As the barrage of remakes, reboots, and legacy sequels keep reminding us, never underestimate the power of a brand name. A franchise’s most recognisable and distinctive elements can be repurposed and reshaped to fit any mould. Even if the elements are the least bit tangentially related, it could be the inception of something fascinating, if equipped with enough ingenuity. In 1987, equipped with only the notorious house, a T.V. Pilot tried to reform the terrors of Psycho, into a comedy about motel ownership (with some supernatural elements to boot) in Bates Motel.
We learn of Alex West, a young boy who is admitted to an asylum after growing up with (and killing) an abusive stepfather and left with only a dead bird for company. An enterprising doctor realises that another patient has skills in taxidermy and sees a bonding opportunity, that patient being the infamous Norman Bates, and the doctor’s plan works well. Now that Norman has passed on, and a grown-up Alex is released. He soon inherits Norman’s old motel, and with few options, tries to make a go of it. As Alex faces a modern world, his guests may also discover themselves and a lot more after their time in the revamped Bates Motel.
Yes, there was another attempt before 2013 to bring Psycho to the small screen. The gentle piano score that greets you does a lot to warn audiences that this is not the Psycho universe that we are all aware of. The tone is peculiar with the legacy of lasting horror looming, Bates Motel pivots dramatically to be a comedy, mostly dealing with the institutionalised Alex dealing with the modern world. Even taking a simple bus provides, but I think it’s the earnestness of Alex that makes him a good protagonist. Alex is not alone (Soon to be Tank Girl) Lori Petty, plays Willie, a quick-talking teenage runaway soon who joins him on the quest to revive Bates’s estate, and Moses Gunn as carpenter Watson is here for the good measure.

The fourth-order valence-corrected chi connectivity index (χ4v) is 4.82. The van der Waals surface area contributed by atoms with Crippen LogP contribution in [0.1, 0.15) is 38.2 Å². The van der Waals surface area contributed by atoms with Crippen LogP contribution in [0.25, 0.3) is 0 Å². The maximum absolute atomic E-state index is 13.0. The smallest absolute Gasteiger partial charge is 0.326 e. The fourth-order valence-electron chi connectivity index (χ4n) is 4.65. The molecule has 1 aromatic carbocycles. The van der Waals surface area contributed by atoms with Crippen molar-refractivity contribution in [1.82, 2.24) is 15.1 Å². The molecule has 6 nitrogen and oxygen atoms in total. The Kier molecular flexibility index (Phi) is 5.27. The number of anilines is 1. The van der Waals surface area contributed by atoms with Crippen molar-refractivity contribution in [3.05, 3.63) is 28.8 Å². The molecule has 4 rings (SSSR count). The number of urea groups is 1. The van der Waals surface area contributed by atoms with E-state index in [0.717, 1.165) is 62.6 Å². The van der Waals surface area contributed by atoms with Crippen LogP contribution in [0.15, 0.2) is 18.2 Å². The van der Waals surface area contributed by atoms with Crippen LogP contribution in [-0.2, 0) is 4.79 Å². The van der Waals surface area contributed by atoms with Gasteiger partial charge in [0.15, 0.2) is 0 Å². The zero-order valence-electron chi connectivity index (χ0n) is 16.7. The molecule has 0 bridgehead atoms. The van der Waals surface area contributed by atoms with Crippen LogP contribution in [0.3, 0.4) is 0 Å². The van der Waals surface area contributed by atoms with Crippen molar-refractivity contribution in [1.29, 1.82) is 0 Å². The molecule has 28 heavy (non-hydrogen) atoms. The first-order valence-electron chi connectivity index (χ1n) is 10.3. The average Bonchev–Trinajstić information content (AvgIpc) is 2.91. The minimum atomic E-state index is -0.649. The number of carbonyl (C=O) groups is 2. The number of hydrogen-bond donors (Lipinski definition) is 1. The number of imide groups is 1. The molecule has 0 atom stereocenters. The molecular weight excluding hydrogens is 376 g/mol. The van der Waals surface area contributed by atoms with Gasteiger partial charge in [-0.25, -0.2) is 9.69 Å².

Most of this wrapping for the first guest of the revamped motel: A girl who splinters off from a group of 50s revivalists, to help a divorcee in need, although on the grounds of the Bates Motel, not everything is as it seems. It’s a charming story with equal amounts of heart and intrigue, complete with a young Jason Bateman, One that sets the stage for other fantastical tales, like a lot of the leading anthologies at the time. There’s also a big Scooby-Doo-esque curse, supposing Mother or at least her spirit still haunts the grounds, and the pressure to pay back the bank’s generous loan. All foreshadowing the future structure of the potential Bates Motel episode.
While the combination of elements may seem a tad bizarre from the outset, it is hard to say that the idea didn’t have promise. Hotels have been known to have histories and stories to tell. It certainly wouldn’t be difficult to imagine the supernatural anthology that could present itself. The overarching comedy of these unlikely hospitality workers, trying to make a go of the infamous motel, does also have possibilities, at least for a season or two. Unfortunately, that never came to be, but we’re left with this fascinating artefact as a result. Whatever the reason you wish to stay, Bates Motel provides a visual brochure of possibilities.
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